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Have You Been Subject to RIF or Layoff? We Can Help

If you’ve received a RIF (Reduction in Force) notice, you’re not alone. The downturn in the economy has local school divisions slashing their budgets, and some positions are being trimmed. Some tips on what to do if you get a RIF notice.

Stay positive

Getting caught in a numbers crunch doesn’t reflect poorly on you. Stay confident that you will get another job with the school division or find a job elsewhere. A positive attitude will help you to take the actions needed to move forward. If you’re slipping into the blues, check to see if your school division offers an Employee Assistance Program (EAP) with access to counselors.

Set the record straight

Ask your school division for a letter explaining that you lost your job through a RIF. (Do not resign, as doing so may affect your rights to recall, insurance continuation, or other matters.) Also, ask for a copy of your employment record. You’ll want to correct any incorrect information. Your VEA/NEA UniServ Director can help you obtain a copy of your record. At home, start files containing your employment, certification/licensure, and job search records. Line up unemployment benefits. Benefits are reserved for those who are out of work through no fault of their own and are willing and able to work. Benefits provide a fraction of your paycheck for 12 to 26 weeks. File as soon you complete your last day on the job, since it may take a while to begin benefits. For all the details, contact the Virginia Employment Commission.

Get moving on your job search

In addition to your local school division HR office, consider applying in other systems. A great way to search online is through Teach Virginia. Need to polish your resume? Check out or Career Builder for advice.

Arrange for health insurance

Find out how long your school division insurance will cover you—it may last through the summer. If your spouse has a solid health insurance plan, check into adding yourself. Another option is to use “COBRA” to continue your school system insurance for up to 18 months. This is an expensive option, but it does guarantee uninterrupted coverage. Do not go uninsured, as it may cause big problems when you try to become insured later on.

Weigh your retirement options

If you separate from the school division, you will receive a letter from the Virginia Retirement System outlining your options. Think twice before withdrawing your retirement savings, especially if you want to continue teaching in Virginia. If you plan on a teaching career, or another job in state or most local governments, you’ll want to maintain your years of service so your eventual retirement pension will be sufficient. Consider rolling your retirement savings into an Individual Retirement Account (IRA) if you do cash out. Otherwise, you’ll pay a substantial penalty for early withdrawal of your retirement benefit.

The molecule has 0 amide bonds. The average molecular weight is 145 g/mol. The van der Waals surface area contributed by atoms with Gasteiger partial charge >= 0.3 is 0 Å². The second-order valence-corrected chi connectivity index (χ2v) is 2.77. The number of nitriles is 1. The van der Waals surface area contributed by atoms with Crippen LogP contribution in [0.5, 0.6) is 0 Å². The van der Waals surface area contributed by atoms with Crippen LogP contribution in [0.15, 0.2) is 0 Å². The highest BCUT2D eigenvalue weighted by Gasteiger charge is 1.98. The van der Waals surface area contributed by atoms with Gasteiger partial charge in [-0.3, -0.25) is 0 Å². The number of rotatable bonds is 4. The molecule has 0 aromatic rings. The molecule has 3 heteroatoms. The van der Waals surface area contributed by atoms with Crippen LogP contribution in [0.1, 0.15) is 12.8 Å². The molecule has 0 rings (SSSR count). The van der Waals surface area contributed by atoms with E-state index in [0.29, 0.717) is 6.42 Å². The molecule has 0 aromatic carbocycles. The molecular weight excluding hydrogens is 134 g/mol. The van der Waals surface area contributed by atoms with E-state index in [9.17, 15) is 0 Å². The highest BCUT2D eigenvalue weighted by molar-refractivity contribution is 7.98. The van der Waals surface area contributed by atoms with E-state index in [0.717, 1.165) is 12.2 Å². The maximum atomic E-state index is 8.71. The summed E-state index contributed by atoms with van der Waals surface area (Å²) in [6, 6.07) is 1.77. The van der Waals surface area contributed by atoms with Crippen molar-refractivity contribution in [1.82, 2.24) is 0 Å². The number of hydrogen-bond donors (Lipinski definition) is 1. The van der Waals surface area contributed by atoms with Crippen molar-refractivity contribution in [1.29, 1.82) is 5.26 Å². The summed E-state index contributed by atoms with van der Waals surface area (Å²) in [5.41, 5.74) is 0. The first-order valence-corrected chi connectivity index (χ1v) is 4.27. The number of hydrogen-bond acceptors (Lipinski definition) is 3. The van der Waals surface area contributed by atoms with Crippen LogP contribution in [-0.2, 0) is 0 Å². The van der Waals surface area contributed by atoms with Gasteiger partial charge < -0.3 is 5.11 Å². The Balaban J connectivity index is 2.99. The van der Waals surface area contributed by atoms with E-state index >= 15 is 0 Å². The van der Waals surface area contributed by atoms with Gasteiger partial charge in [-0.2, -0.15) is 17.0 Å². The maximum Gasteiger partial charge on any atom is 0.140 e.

Address any licensing issues

Are you a provisional employee? Make sure to confirm your plan with the school division, and be prepared to take the steps necessary to fulfill the plan and gain your license. Are you considering an additional endorsement area or degree? Now may be a good time to get it, especially if you boost your credentials in a shortage area.

Watch your money

If you’ve not had a budget at home, now’s the time to create one. Separate the essential bills from the frills. In need of credit counseling? Check out this page, prepared by NEA Member Benefits and the National Foundation for Credit Counseling, for advice on debt and credit management. Check into loan flexibility. If you are going to have trouble making student loan payments, check with your loan providers about loan deferment or forbearance. They may offer some flexibility. The same goes for other loans—don’t fall behind without at least finding out if you can get an extension or possibly pay a smaller amount until you’re back on your feet.

Maintain your Association membership

NEA Member Benefits offers an online resource to assist members facing a layoff, but you must keep your membership current to use the service. The Member Assistance Program (MAP) provides guidance, information and tools for dealing with the financial repercussions of job loss and preparing to find a new position.  In addition to a Job Layoff Checklist and links to useful sites on the Web, the “Resources and Services” section of MAP provides information on special accommodations that may be available to participants in NEA Member Benefits programs. Being proactive is the best way to improve your outlook and your circumstances. Start by visiting MAP online today!


The VEA's popular "Ask the Attorney" column has featured several items on RIFs, furloughs, and dealing with unemployment. Be sure to check out:



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